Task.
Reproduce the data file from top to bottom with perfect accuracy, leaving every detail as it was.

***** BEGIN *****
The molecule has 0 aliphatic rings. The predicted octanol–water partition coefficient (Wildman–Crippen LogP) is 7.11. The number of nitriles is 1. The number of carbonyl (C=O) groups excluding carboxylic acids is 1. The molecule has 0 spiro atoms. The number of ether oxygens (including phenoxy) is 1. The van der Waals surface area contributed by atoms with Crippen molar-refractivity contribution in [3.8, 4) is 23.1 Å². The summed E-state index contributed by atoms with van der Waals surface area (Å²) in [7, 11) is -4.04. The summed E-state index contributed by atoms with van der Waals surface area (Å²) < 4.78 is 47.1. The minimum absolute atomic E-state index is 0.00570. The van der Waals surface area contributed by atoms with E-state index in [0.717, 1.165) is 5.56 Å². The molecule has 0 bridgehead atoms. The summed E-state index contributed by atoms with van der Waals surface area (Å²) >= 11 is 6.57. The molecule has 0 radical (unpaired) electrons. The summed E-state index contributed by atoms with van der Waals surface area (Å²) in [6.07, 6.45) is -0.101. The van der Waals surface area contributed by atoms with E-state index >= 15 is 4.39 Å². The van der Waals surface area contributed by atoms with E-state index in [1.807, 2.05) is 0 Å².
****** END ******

The molecule has 0 aliphatic rings. The predicted octanol–water partition coefficient (Wildman–Crippen LogP) is 7.11. The number of nitriles is 1. The number of carbonyl (C=O) groups excluding carboxylic acids is 1. The molecule has 0 spiro atoms. The number of ether oxygens (including phenoxy) is 1. The van der Waals surface area contributed by atoms with Crippen molar-refractivity contribution in [3.8, 4) is 23.1 Å². The summed E-state index contributed by atoms with van der Waals surface area (Å²) in [7, 11) is -4.04. The summed E-state index contributed by atoms with van der Waals surface area (Å²) < 4.78 is 47.1. The minimum absolute atomic E-state index is 0.00570. The van der Waals surface area contributed by atoms with E-state index in [0.717, 1.165) is 5.56 Å². The molecule has 0 bridgehead atoms. The summed E-state index contributed by atoms with van der Waals surface area (Å²) >= 11 is 6.57. The molecule has 0 radical (unpaired) electrons. The summed E-state index contributed by atoms with van der Waals surface area (Å²) in [6.07, 6.45) is -0.101. The van der Waals surface area contributed by atoms with E-state index >= 15 is 4.39 Å². The van der Waals surface area contributed by atoms with E-state index in [1.807, 2.05) is 0 Å².